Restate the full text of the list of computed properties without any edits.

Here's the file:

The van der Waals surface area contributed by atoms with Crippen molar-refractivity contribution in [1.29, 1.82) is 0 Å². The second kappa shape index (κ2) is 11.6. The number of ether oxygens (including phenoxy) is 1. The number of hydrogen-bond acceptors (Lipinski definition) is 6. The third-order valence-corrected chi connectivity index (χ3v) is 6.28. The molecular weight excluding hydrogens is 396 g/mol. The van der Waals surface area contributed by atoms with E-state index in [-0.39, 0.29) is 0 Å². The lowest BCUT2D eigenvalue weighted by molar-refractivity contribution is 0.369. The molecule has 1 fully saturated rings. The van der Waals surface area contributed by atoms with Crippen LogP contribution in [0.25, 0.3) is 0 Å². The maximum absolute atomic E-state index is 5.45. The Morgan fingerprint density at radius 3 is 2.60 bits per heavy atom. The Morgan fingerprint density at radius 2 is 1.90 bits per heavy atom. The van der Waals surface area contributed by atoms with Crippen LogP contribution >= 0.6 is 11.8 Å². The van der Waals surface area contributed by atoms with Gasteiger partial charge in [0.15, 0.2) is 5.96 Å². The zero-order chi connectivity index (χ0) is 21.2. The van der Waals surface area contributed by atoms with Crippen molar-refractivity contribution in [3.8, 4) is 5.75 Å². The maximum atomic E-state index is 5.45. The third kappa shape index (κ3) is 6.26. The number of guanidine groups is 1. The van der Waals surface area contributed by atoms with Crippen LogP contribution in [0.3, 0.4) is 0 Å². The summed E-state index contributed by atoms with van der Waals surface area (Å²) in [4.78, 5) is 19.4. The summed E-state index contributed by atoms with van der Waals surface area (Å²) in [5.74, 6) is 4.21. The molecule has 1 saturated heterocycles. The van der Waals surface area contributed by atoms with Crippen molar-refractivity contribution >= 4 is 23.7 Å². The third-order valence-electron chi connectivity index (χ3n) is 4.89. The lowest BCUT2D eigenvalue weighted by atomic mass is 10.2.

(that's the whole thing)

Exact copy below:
The van der Waals surface area contributed by atoms with Crippen molar-refractivity contribution in [1.29, 1.82) is 0 Å². The second kappa shape index (κ2) is 11.6. The number of ether oxygens (including phenoxy) is 1. The number of hydrogen-bond acceptors (Lipinski definition) is 6. The third-order valence-corrected chi connectivity index (χ3v) is 6.28. The molecular weight excluding hydrogens is 396 g/mol. The van der Waals surface area contributed by atoms with E-state index in [-0.39, 0.29) is 0 Å². The lowest BCUT2D eigenvalue weighted by molar-refractivity contribution is 0.369. The molecule has 1 fully saturated rings. The van der Waals surface area contributed by atoms with Crippen LogP contribution in [0.25, 0.3) is 0 Å². The maximum absolute atomic E-state index is 5.45. The Morgan fingerprint density at radius 3 is 2.60 bits per heavy atom. The Morgan fingerprint density at radius 2 is 1.90 bits per heavy atom. The van der Waals surface area contributed by atoms with Crippen LogP contribution >= 0.6 is 11.8 Å². The van der Waals surface area contributed by atoms with Gasteiger partial charge in [0.15, 0.2) is 5.96 Å². The zero-order chi connectivity index (χ0) is 21.2. The van der Waals surface area contributed by atoms with Crippen molar-refractivity contribution in [3.8, 4) is 5.75 Å². The maximum atomic E-state index is 5.45. The third kappa shape index (κ3) is 6.26. The number of guanidine groups is 1. The van der Waals surface area contributed by atoms with Crippen LogP contribution in [0.3, 0.4) is 0 Å². The summed E-state index contributed by atoms with van der Waals surface area (Å²) in [4.78, 5) is 19.4. The summed E-state index contributed by atoms with van der Waals surface area (Å²) in [5.74, 6) is 4.21. The molecule has 1 saturated heterocycles. The van der Waals surface area contributed by atoms with Crippen molar-refractivity contribution >= 4 is 23.7 Å². The third-order valence-electron chi connectivity index (χ3n) is 4.89. The lowest BCUT2D eigenvalue weighted by atomic mass is 10.2.